NLRG was formed in 1957 to help in the study of birds in the Lancaster and District Birdwatching Society area. There are currently 12 active ringers. Species currently being studied include: Pied Flycatcher, Bearded Tit, Sand Martin, Twite, Goosander, Oystercatcher and Grey Wagtail. Migration has been studied for 28 years at Heysham. We welcome anyone who wants to observe, help or perhaps wish to become a ringer. Photo: A Heysham-ringed Twite on the Mull of Kintyre (thanks to Eddie Maguire)

Thursday, 31 July 2014

Reed Bed Species do Well

One of the fascinations of ringing the same  site over the years is the ability to compare  years to get an idea of the population trends and productivity  of the species you study. At Leighton Moss RSPB Reserve our main study is the isolated population of Bearded Tits. This year has  been good, for so far we have ringed 54 juveniles compared to 48 in the whole of 2013 and just 11 in 2012 and there is quite a time to go yet.

The main spin off of this study is the RAS we run on Reed Warblers. Our initial feeling was that the breeding population was down somewhat but this month they have bounced back with a total of 517 handling's compared with just  281 in July 2013 and an average of 380 over the past three Julys. This suggests excellent productivity. To date we have caught 153 adult Reed Warblers, this compares to an average of 190  over the 17 years of our study. We usually catch fewer in August as adults start to leave early in the month. The only two adults that we caught this morning were obviously preparing to leave for they had fat scores of 2 and 4 and were well above average weight, don't think they will be going anywhere over the next two days if the weather forecast is anything to go by!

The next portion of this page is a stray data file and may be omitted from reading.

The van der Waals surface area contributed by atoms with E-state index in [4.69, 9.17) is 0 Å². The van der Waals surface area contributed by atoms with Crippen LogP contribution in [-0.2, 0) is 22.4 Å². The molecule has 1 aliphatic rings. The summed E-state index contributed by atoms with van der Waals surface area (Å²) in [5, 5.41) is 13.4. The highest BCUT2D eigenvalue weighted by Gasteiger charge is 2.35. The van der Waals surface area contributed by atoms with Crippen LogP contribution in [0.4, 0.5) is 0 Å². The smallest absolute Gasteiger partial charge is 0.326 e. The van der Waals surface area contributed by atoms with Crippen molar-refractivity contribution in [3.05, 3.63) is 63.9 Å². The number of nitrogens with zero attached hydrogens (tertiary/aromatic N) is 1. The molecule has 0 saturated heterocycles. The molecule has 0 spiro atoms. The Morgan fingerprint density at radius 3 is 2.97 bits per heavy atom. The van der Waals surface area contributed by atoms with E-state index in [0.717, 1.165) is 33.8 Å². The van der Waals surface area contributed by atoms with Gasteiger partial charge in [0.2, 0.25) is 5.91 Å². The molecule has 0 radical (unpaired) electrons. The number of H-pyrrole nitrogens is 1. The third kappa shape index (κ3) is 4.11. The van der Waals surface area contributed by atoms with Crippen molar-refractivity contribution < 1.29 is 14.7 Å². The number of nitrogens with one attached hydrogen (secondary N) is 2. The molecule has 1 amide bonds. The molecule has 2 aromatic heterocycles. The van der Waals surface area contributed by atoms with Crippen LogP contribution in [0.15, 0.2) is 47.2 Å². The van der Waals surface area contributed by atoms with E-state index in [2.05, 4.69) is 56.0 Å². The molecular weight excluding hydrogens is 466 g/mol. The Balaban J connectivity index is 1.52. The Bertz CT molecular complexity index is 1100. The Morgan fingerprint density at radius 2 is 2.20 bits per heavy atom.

By contrast Sedge Warblers are well down with only 79 ringed compared to 182 in  the same period last year. There is only a comparatively small breeding population of Sedge Warblers at Leighton. Recoveries suggest that most of the birds we catch are migrants from further north. Perhaps they are later this year or possibly weather  for migration has been so good they have not had to stop off at our site. Willow Warblers fall into the same category being mostly migrants .  This July we have ringed 114 compared to 85 last  year.

In case you are thinking that some of the recorded changes from year to  year are due to varying effort-we ringed on 18 mornings in 2013 and 17 this year.

Sunday, 20 July 2014

Reed Warblers Prepare to Leave

Highlight of a catch of 64 Reed Warblers today was Y332103. Originally ringed as a juvenile on 25/08/2011. It was caught on  18th of June this year when it weighed 11.8 grams. Today it weighed 14.5 grams and had a fat score of 5 and was obviously preparing to  leave. The average weight of 5 other adults caught today was 11.1 grams.